(Here’s a wee snippet you might not know about Paul Shenar, who plays Alejandro Sosa, Tony’s main antagonist in the film. Apparently, he was in a relationship with British actor Jeremy Brett in the ’70s for several years. You’ll know Jeremy Brett as Sherlock Holmes to Edward Hardwicke’s Dr. Watson in the Granada TV series. He made a fantastic Holmes and was second only to Basil Rathbone, in my humble opinion.)
Anyway, it might be some consolation to Frank Lopez to know that Tony’s relationship with Elvira becomes a toxic, poisoned thing almost immediately. Elvira is a desperately unhappy woman. She smokes, drinks and takes drugs, all to excess, she never eats and ‘her womb is so polluted from all the drugs she takes’ that she can’t give Tony a child. Oh dear. No amount of marriage counselling can save this marriage.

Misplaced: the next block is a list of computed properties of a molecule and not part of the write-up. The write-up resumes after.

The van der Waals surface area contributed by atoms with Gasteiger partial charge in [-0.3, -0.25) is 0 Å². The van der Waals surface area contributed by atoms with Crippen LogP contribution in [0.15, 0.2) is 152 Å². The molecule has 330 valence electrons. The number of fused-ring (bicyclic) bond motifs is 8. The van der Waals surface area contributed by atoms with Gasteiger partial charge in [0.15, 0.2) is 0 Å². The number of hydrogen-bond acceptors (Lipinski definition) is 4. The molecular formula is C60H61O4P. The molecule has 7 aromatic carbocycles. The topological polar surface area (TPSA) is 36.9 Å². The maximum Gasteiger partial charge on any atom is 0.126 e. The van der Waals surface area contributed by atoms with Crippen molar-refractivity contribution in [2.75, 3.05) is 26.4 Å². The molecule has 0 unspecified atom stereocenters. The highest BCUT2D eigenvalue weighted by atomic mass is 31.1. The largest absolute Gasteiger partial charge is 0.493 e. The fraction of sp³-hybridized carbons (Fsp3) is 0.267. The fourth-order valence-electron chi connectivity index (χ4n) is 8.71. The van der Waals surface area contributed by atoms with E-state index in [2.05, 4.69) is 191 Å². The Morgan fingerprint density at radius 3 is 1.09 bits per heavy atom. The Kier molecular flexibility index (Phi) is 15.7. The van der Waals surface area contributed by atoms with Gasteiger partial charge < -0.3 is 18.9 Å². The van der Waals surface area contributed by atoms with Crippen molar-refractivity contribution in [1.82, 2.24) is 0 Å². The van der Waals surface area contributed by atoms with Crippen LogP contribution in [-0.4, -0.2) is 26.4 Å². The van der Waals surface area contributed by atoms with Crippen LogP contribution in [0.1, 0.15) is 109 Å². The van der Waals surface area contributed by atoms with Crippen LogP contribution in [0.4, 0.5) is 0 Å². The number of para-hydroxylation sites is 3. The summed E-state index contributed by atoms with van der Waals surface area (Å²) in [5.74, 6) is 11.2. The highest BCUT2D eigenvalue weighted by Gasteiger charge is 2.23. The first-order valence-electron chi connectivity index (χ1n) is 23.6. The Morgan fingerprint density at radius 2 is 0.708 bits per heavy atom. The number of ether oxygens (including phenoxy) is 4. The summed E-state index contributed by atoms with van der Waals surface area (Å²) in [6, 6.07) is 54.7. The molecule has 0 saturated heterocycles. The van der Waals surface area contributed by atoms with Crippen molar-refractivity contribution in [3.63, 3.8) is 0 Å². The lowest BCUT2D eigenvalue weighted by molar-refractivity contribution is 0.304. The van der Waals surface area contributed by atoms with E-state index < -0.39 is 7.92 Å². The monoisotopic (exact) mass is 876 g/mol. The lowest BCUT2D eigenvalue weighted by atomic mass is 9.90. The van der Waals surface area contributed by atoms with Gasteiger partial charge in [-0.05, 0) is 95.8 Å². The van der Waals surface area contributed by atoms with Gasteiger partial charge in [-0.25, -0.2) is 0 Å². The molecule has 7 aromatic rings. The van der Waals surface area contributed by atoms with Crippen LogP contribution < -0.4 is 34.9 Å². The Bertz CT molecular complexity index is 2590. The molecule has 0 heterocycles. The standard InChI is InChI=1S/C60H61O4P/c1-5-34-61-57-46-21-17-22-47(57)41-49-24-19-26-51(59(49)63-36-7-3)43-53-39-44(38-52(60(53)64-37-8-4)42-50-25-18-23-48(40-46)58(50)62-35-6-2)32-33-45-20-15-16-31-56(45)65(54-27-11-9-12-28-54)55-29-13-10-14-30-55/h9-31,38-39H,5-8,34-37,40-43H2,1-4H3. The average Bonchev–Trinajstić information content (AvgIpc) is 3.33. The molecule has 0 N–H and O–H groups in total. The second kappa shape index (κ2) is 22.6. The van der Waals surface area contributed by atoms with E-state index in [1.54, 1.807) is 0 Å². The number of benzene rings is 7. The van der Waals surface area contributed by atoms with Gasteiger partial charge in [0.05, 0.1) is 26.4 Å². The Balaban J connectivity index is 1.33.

Tony has some kind of a sexual longing for his sister Gina (played by Mary Elizabeth Mastrantonio) too, a beautiful young struggling beautician whom, when he first sees her again near the start of the film, he hasn’t seen for several years and he’s deeply struck by the vibrant and vivacious beauty she’s become.
He’s pathologically jealous of the men she associates with and he becomes murderous when he suspects there might be something between Gina and Tony’s oldest friend and right-hand man, the good-looking Manny (Steven Bauer). Manny has an easy charm that Gina obviously finds attractive. Poor Scarface. He wanted to have it all, he thought he had it all coming to him, ‘the world and everything in it,’ but he winds up with surprisingly little in the end…